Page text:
Aviation Management Minor

By completing an aviation management minor, students can gain valuable insights into the unique challenges and opportunities within the aviation industry. This minor can complement majors in non-aviation fields such as finance, economics, engineering, or other unrelated disciplines, while also preparing students for careers in their primary field of study within the aviation industry. 

The aviation minor is available to all undergraduate students enrolled at Ohio University's main campus. Classes for this minor are held in person on the Athens campus.

Admissions & Course Information

The business minor is earned after completing 15 hours of course work. Complete course information and admissions requirements are available in the Undergraduate Catalog. Review the catalog and talk with your academic advisor as you consider this minor.

Official Academic Catalog Information

Hands-On Immersive Experiences

In the aviation management minor program, students can benefit from various hands-on and immersive experiences that provide practical insights into the aviation industry. Here are some examples of hands-on and immersive experiences found in classes:

  • Simulated Airline Operations

    In AVN 3900, airline operations management, students role-play different positions within an airline and compete with other teams in an ever-changing realistic environment. This immersive experience helps students understand the complexities of managing airline operations and dealing with real-time challenges.

  • Airport and Industry Visits and Tours

    Organized visits to airports and differing industry facilities provides the students with firsthand exposure to airport operations, security procedures, ground handling processes, air traffic control facilities, and various management practices. These visits may include tours of terminals, hangars, control towers, maintenance facilities, operation bases, and other key airport facilities.

  • Case Studies and Industry Projects

    Integrating real-world case studies and industry projects into coursework enables students to apply theoretical concepts to practical aviation management scenarios. Collaborating with industry partners or conducting research on current aviation challenges can foster critical thinking, problem-solving skills, and industry-relevant insights.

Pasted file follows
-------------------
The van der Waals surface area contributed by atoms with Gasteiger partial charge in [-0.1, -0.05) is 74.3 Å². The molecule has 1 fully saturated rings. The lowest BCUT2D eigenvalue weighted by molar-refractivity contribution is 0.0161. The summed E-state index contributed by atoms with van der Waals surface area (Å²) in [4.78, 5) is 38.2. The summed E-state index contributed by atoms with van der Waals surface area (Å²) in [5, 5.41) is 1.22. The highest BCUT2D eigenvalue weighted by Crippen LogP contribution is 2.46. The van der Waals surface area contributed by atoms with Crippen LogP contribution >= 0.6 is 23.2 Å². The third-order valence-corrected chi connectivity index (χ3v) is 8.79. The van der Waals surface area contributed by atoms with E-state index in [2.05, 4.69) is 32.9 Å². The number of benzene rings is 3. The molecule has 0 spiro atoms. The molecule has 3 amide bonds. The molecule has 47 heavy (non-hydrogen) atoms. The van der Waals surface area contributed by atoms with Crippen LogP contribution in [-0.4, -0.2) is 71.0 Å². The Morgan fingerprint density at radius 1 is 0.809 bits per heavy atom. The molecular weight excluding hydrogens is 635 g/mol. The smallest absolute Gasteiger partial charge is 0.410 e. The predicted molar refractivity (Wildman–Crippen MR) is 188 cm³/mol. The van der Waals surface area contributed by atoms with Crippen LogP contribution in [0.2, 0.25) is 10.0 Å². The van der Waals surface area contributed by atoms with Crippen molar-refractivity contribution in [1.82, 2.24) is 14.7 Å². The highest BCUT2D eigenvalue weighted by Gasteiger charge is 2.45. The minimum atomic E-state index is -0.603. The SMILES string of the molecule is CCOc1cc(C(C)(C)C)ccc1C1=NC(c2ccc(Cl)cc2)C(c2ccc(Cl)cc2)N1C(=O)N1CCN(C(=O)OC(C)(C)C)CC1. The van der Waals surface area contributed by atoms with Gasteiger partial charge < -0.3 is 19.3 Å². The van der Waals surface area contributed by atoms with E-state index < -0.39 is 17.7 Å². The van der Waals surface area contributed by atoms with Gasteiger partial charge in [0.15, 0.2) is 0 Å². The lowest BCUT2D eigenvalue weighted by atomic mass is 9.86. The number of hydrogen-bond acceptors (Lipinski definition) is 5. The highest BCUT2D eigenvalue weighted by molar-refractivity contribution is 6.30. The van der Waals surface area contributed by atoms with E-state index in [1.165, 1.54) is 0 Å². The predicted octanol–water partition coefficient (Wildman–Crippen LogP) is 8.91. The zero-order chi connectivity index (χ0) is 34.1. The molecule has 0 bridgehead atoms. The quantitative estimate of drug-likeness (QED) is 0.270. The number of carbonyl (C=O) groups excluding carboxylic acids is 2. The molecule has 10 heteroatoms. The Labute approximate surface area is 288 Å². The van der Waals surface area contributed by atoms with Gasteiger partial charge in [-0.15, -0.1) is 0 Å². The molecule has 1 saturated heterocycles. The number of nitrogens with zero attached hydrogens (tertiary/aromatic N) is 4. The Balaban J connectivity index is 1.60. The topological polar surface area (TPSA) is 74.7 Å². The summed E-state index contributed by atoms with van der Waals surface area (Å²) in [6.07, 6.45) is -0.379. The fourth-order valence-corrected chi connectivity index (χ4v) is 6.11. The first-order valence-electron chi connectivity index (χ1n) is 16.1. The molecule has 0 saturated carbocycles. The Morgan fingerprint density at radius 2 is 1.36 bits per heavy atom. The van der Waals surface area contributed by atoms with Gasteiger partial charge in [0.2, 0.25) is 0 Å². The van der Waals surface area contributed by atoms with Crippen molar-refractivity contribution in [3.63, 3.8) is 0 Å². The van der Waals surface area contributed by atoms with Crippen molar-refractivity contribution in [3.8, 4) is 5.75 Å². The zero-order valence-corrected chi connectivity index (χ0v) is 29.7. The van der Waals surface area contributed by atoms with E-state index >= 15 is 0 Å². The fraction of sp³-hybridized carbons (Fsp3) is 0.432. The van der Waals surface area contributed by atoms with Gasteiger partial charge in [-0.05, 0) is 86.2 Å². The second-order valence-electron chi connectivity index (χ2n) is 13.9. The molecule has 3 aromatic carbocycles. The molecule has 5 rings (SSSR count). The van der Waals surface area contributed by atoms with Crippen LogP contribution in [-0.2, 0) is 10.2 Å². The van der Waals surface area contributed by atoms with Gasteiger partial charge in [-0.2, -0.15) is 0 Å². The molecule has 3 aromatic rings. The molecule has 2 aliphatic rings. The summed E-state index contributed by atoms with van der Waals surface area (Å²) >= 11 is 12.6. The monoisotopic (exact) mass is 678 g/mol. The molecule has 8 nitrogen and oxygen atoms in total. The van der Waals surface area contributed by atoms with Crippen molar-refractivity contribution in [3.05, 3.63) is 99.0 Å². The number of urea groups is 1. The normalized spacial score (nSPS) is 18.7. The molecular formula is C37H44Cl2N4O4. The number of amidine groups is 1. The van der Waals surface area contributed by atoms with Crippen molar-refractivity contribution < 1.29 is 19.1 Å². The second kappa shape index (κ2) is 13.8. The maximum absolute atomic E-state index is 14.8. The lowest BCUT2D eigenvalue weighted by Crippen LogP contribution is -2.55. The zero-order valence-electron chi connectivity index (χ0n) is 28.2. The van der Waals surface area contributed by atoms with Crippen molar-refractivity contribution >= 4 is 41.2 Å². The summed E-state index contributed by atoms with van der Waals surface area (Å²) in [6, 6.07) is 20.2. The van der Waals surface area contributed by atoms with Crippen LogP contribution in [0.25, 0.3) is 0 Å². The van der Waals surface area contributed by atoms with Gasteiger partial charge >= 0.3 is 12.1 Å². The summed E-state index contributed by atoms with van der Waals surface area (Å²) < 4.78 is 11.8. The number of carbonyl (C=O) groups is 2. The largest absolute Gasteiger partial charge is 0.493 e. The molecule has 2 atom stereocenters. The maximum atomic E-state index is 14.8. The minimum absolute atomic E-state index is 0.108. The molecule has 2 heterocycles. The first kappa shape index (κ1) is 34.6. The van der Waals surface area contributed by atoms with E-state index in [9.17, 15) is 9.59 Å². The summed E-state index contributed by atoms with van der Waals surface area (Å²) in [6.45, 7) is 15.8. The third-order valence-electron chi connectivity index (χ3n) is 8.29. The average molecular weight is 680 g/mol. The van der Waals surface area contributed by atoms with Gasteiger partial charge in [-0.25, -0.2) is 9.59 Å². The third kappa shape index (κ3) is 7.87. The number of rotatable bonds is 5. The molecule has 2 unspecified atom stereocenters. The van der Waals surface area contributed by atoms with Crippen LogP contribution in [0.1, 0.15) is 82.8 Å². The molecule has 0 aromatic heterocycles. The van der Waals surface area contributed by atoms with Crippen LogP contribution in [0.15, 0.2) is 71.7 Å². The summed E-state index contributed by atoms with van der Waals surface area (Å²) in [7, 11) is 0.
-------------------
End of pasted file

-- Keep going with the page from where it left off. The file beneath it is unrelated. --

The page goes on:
• Aviation Seminars and Guest Speakers

    The Department of Aviation invites industry experts, airline executives, aviation regulators, and aviation technology specialists to deliver guest lectures to expose students to diverse perspectives and current trends in the aviation industry. Interactive Q&A sessions and networking opportunities enhance learning beyond the classroom.


Career Opportunities

Completing an aviation management minor can open up various career opportunities within the aviation industry. Specific career opportunities available to individuals with an aviation management minor may vary depending on their skills, interests, and additional qualifications such as certifications, internships, or relevant work experience. Networking within the aviation industry and staying updated on industry trends and developments can also enhance career prospects for individuals with an aviation management background.

Some potential career paths for individuals with an aviation management minor include:

  1. Airline Management: Working in roles such as operations manager, route planner, or scheduling coordinator for airlines, ensuring efficient and profitable airline operations.
  2. Aviation Consulting: Providing consulting services to airlines, airports, or aviation organizations in areas such as strategic planning and regulatory compliance.
  3. Aerospace Industry: Pursuing opportunities in aviation-related companies, such as aircraft manufacturers, maintenance and repair organizations (MROs), or aerospace technology firms in roles related to operations management, supply chain management, or project coordination.
  4. Government and Regulatory Agencies: Working with aviation regulatory bodies such as the Federal Aviation Administration (FAA) or International Civil Aviation Organization (ICAO) in roles related to policy analysis, compliance auditing, or air traffic management.
  5. Aviation Finance and Economics: Applying financial and economic principles to the aviation sector in roles such as financial analyst, airline revenue manager, or aviation economist.
  6. Airline Customer Service and Marketing: Working in customer service management, marketing, or sales roles within airlines or aviation service providers, focusing on improving customer experience and promoting services.
  7. Aviation Technology: Exploring opportunities in aviation technology companies or aviation departments of technology firms in roles related to aviation software development, data analytics, or systems integration.
  8. Entrepreneurship: Starting a business in aviation-related services such as aviation consulting or aviation tourism.